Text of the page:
Chorus Girl – POWs 19

In Chungkai camp over the period late 1944 to early 1945 there were some highlights in the POWs lives, in particular the theatre provided not only distraction but some lifelong happy memories. Barry remembers:

In the summer of 1944, one of the Dutch POWs started a concert party and built a small stage. I was co-opted into the early productions as a stage carpenter and odd job man. Later on a fine new theatre for plays was built and used by several different groups of producers. As a small slim, handsome young man and a good dancer, my true potential as a chorus girl and romantic actress were eventually recognised. Most of the shows were mixed variety concerts with a line of chorus girls.

Cast includes Bob Garrod & Barry (Custance Baker)

Cast includes Bob Garrod & Barry (Custance Baker)

Leo Britt, a Corporal in the RASC, put on a number of straight plays in which I had minor parts. Leo was very strict with us ‘girls’. Report to the theatre after first rice and from then on wear skirts and high heels to become used to moving like a woman. Some of us became anxious that we might possibly be becoming ‘too too’ girlish, and to prevent this we kept a stock of barbells and weight bars (bamboo and logs) behind the stage, which we could lift from time to time as an assurance that our manly muscles were still there.

The parts for the plays were either copied out from books, which we happened to have in the camp, or more often written down by someone who knew the play well from having acted in it or produced it before the war. In my best scene (in Hay Fever), twisting around on a very hard bamboo sofa with the host, I was often worried that our kisses might cause giggles or rude comment, but we got away with it and the host, Leo himself, once whispered to me, “They’re taking it OK, do it just once more”. So we did, and the Japs who came every night and sat in the front row just loved it.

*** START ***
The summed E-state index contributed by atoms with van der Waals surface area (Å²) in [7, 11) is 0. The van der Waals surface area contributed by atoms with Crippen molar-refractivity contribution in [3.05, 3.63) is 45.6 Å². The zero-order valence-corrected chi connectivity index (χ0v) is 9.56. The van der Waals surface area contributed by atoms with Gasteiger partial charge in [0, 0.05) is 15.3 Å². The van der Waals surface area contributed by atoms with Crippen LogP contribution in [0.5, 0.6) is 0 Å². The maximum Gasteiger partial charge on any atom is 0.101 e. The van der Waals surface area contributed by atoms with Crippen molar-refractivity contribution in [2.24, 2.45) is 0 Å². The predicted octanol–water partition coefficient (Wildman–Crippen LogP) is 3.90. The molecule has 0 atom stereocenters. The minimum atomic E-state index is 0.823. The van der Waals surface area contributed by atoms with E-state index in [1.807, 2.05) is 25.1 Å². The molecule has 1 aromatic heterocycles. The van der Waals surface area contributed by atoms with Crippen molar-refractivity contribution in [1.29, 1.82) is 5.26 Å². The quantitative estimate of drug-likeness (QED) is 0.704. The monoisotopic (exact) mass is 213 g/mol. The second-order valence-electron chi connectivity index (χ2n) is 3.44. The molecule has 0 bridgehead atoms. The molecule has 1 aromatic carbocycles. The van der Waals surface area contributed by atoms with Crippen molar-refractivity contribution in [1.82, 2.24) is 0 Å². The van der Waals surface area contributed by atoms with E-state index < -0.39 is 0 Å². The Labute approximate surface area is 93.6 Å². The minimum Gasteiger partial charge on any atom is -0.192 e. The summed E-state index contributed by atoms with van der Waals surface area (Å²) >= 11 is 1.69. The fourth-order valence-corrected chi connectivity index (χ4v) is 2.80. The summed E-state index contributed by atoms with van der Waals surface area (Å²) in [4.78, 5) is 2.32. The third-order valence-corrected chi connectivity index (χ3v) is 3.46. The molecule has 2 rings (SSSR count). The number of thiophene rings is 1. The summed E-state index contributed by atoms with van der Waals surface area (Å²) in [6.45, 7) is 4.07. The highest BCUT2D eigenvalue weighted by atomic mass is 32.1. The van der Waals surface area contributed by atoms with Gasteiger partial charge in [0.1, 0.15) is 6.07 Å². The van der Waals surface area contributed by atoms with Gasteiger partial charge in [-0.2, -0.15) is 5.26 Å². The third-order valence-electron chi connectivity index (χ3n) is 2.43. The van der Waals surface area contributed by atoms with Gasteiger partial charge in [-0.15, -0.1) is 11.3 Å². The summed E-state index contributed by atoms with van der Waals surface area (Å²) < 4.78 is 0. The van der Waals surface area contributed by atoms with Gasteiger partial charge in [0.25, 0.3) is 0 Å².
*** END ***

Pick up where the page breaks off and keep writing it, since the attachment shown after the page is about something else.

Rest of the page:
A small part with Dickie Lucas, the main leading lady at the time in a Café Colette show has given me my best-loved anecdote. We did a dance routine to the tune of “Yam” a popular song of the thirties. We danced separately and then as a pair, finally in the chorus line. When walking back to my hut after the show I overheard two soldiers, one of whom I knew, discussing the show. “Those two fucking tarts, they were more like real fucking tarts than any fucking tarts I’ve ever met”. My best theatre crit.

Other members of Barry’s original unit, 27 Line Section, who fetched up in Chungkai, were also stars of the stage. His lieutenant Bob Garrod acted in a very successful production of “Night Must Fall” in June 1944.

Night Must Fall  Chungkai Theatre

Night Must Fall Chungkai Theatre

Meanwhile another member of the unit, Reg Hannam, was still on the railway driving lorries on maintenance work and in spite of this also performing regularly. His son (also Reg Hannam) found concert programmes for shows in Brankassi Camp at 208 km up the line. There was clearly a flourishing cabaret act in which Hannam and his friends performed to entertain their mates.

Reg Hannam in Love Thais

Reg Hannam in Love Thais